Dallas fans have been blessed with having seen two times in team history when this all came together. The first was when Clint Murchison, Tex Schramm, Gil Brandt and Tom Landry built the franchise from scratch into one of the premier teams in the league. Arguably Dallas became the flagship franchise in the NFL under their leadership and they somehow managed to work together for over two decades. But they were not always in complete harmony. The most well-known example of this is that Landry preferred Craig Morton over Roger Staubach for quarterback, and was more or less forced into giving the player who is in many minds the ultimate Cowboy a chance. That does not, however, detract from the fact that the four men maintained such a long and prosperous relationship and created America's Team. While the past 20 years have not done much to add to that heritage, it still persists, a testament to what those men built.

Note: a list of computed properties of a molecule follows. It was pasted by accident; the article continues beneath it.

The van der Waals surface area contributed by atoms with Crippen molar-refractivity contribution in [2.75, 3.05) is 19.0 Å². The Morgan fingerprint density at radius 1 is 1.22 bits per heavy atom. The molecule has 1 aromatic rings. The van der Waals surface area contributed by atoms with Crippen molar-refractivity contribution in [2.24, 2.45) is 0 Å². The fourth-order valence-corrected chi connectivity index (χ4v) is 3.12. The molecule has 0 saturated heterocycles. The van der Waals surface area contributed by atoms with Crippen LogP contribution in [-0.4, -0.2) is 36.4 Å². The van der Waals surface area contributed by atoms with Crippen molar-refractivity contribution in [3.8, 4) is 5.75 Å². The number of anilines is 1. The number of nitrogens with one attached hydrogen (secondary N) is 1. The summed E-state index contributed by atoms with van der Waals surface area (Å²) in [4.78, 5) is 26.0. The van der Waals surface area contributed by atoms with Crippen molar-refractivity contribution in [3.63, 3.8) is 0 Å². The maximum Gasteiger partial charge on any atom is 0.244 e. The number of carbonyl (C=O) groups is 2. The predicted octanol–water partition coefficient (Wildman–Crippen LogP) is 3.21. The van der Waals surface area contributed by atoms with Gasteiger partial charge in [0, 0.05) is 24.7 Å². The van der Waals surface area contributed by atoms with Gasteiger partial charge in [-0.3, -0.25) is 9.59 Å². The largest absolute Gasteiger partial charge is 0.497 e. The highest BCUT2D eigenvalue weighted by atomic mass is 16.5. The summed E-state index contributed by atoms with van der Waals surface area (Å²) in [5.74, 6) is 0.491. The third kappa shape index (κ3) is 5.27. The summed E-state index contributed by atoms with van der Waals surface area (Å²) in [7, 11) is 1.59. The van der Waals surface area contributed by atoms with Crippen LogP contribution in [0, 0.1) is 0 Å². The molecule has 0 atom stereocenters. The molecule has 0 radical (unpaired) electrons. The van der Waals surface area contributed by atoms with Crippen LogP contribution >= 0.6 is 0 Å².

The second time, of course, was the brief and somewhat stormy partnership between Jones and Jimmy Johnson. It created a juggernaut so effective that it was largely responsible for the salary cap to prevent a free-spending owner like Jones from building a New York Yankees-type team of the best players money can buy. (Deion Sanders ring a bell?) What is notable is that this was so much a two man operation, and it was largely dominated by Johnson as Jones was still getting his arms around the idea of owning and running an NFL organization. In a recent interview on FOX with Curt Menefee (already covered in part by Dawn Macelli and myself), Johnson talks about how much of the load he shouldered, and the role it played in his decision to leave the Cowboys.